Stephanie Dwyer has mastered the art of the bottle tree. Dancing in her studio with her welding torch and mild steel, she forms unique one-of-a-kind creations that are unequaled in the world of bottle trees. One initial desire she had was to honor the origin of this African American tradition while at the same time, honoring those who were rebuilding their lives after Hurricane Katrina. The result became her infamous “Katrina Tree.”
One giant set of Stephanie’s bottle trees now welcomes visitors to the new African American Museum in Washington, DC. and another to a Botanical Garden in Texas. Her bottle trees and original metal creations adorn businesses and homes from coast to coast today. The majority of her works are commissioned months in advance and are unique to the sites they adorn.
Prior to finding her calling as a metal artist to express Southern folklore, Stephanie worked as a welder on pipelines in the Pacific Northwest. When the pipeline work was completed, she worked for months to start a coffee shop in Seattle only to find that it held empty promises from her partner. In addition, her marriage was splintering. To escape the pain and abuse of both situations, she left the area and went to live in Mississippi, depressed and broken. This coincided with the aftermath of Hurricane Katrina where, in Mississippi, she saw first hand that she was joined by multitudes whose worlds were also shattered. Creating bottle trees became a way out of her depression, “an outlet to heal and rebuild myself.” Also there were many animals there who had lost their homes and their owners so Stephanie became a major animal advocate, fostering many cats and dogs.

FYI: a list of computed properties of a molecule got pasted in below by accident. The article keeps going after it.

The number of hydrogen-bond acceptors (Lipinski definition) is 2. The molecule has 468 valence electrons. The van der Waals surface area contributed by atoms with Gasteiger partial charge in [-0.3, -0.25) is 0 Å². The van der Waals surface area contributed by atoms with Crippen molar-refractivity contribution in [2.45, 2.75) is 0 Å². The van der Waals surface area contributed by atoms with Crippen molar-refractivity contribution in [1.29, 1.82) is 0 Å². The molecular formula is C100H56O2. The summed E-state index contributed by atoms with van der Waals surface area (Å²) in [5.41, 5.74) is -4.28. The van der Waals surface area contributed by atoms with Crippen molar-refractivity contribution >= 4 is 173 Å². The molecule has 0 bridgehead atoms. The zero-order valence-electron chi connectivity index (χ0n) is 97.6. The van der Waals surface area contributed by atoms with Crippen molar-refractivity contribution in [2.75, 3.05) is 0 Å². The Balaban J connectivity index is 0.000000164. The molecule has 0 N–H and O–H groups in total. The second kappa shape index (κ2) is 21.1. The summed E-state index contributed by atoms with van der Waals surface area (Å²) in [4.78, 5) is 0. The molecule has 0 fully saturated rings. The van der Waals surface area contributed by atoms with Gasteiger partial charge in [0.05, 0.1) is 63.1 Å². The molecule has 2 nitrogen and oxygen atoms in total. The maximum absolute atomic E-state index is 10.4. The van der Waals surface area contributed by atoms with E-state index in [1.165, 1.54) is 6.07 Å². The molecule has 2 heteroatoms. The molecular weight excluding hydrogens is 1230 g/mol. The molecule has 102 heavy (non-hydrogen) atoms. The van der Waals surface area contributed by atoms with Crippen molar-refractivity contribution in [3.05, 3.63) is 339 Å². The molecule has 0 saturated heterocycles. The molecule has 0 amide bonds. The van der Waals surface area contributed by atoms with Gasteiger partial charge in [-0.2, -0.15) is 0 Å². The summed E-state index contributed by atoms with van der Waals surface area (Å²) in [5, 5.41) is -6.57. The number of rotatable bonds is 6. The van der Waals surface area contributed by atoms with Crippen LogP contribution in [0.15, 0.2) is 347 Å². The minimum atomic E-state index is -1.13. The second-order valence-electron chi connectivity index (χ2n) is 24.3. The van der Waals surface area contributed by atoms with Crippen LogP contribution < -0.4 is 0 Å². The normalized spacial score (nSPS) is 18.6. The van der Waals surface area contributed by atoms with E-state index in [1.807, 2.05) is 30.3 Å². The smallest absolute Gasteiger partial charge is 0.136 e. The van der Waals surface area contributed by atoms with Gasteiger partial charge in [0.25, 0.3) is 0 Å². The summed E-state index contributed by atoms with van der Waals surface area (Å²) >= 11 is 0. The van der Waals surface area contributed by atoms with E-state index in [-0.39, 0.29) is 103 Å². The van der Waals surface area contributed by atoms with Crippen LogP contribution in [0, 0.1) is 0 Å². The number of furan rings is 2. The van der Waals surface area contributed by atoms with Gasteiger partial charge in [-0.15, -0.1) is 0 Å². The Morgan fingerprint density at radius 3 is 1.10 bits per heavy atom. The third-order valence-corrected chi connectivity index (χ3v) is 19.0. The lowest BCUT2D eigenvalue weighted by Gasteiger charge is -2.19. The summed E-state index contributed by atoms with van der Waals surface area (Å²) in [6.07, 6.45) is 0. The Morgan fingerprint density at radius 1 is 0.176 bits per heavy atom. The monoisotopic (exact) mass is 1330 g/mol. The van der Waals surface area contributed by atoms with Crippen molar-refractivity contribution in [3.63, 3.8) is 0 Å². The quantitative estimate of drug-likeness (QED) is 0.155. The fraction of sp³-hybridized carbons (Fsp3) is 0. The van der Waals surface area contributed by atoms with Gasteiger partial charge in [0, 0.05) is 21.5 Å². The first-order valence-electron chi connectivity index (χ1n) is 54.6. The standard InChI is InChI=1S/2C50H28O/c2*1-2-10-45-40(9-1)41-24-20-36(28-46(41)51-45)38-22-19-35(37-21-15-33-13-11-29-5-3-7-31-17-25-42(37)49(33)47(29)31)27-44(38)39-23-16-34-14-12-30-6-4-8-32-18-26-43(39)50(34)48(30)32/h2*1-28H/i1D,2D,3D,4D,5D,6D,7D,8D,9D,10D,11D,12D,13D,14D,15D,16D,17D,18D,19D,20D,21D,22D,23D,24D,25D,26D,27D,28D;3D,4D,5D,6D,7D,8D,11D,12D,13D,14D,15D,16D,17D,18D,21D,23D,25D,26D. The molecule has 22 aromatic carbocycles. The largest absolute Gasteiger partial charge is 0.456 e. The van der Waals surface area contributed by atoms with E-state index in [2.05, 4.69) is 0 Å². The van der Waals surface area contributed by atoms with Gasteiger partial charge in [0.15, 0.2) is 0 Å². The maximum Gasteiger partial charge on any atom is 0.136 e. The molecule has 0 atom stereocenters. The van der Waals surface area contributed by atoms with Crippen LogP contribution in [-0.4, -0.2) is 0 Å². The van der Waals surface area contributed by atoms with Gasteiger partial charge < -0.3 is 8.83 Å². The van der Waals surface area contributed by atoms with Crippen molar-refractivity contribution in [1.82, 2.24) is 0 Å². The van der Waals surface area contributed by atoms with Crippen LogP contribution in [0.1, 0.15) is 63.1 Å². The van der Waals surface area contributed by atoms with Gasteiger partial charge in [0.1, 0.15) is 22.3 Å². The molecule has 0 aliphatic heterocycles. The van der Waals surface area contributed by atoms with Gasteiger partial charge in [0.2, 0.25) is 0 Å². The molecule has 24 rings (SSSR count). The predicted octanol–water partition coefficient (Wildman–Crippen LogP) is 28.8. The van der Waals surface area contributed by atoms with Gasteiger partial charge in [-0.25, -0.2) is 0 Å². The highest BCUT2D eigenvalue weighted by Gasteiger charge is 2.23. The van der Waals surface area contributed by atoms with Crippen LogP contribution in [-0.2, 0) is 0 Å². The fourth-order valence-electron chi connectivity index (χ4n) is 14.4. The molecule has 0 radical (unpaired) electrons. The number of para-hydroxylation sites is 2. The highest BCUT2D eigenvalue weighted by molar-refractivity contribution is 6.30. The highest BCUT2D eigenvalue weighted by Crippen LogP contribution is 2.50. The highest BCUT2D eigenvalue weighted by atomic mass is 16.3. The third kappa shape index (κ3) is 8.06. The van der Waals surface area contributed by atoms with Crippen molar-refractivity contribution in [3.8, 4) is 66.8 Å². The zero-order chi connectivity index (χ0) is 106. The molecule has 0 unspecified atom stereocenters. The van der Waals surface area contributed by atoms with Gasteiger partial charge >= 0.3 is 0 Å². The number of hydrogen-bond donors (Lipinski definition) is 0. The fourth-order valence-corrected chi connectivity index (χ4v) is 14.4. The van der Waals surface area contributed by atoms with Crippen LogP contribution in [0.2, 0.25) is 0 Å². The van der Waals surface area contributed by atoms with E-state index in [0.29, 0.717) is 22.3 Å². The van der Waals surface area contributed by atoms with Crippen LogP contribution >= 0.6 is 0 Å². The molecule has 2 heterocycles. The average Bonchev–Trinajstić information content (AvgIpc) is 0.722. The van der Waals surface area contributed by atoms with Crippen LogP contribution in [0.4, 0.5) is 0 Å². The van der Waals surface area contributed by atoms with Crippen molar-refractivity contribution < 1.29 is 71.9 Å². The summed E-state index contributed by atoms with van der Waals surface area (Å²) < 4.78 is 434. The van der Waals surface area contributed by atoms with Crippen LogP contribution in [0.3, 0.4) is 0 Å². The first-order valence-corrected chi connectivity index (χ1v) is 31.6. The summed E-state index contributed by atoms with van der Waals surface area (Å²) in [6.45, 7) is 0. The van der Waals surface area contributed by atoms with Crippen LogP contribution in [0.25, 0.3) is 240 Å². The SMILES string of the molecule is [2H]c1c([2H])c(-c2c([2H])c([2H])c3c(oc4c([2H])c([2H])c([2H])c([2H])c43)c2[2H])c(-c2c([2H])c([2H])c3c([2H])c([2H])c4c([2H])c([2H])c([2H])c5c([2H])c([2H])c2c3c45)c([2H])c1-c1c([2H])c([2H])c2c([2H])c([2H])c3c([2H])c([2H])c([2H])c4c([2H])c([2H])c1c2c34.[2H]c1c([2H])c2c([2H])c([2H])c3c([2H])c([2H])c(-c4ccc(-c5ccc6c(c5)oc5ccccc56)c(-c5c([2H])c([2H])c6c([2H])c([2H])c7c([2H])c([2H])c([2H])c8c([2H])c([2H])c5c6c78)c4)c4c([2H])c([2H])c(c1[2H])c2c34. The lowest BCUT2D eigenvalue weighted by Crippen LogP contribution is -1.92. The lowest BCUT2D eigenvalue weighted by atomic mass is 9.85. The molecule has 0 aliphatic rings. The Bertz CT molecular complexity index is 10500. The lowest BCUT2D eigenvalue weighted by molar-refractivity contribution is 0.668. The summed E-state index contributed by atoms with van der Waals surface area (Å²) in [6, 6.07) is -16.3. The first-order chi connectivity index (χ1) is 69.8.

Today Stephanie lives and works in rural Tennessee. She still loves taking care of a lot of animals… never less than eight dogs, thirteen cats and a bunch of chickens.
Marcia Weber Art Objects is delighted to have two 5 foot bottle trees available at the gallery as well as some shippable works by Stephanie…. table top sized bottle trees (called “Little Dancers”), colorful luminaries, a unique wall bottletree and a blue bird trellis.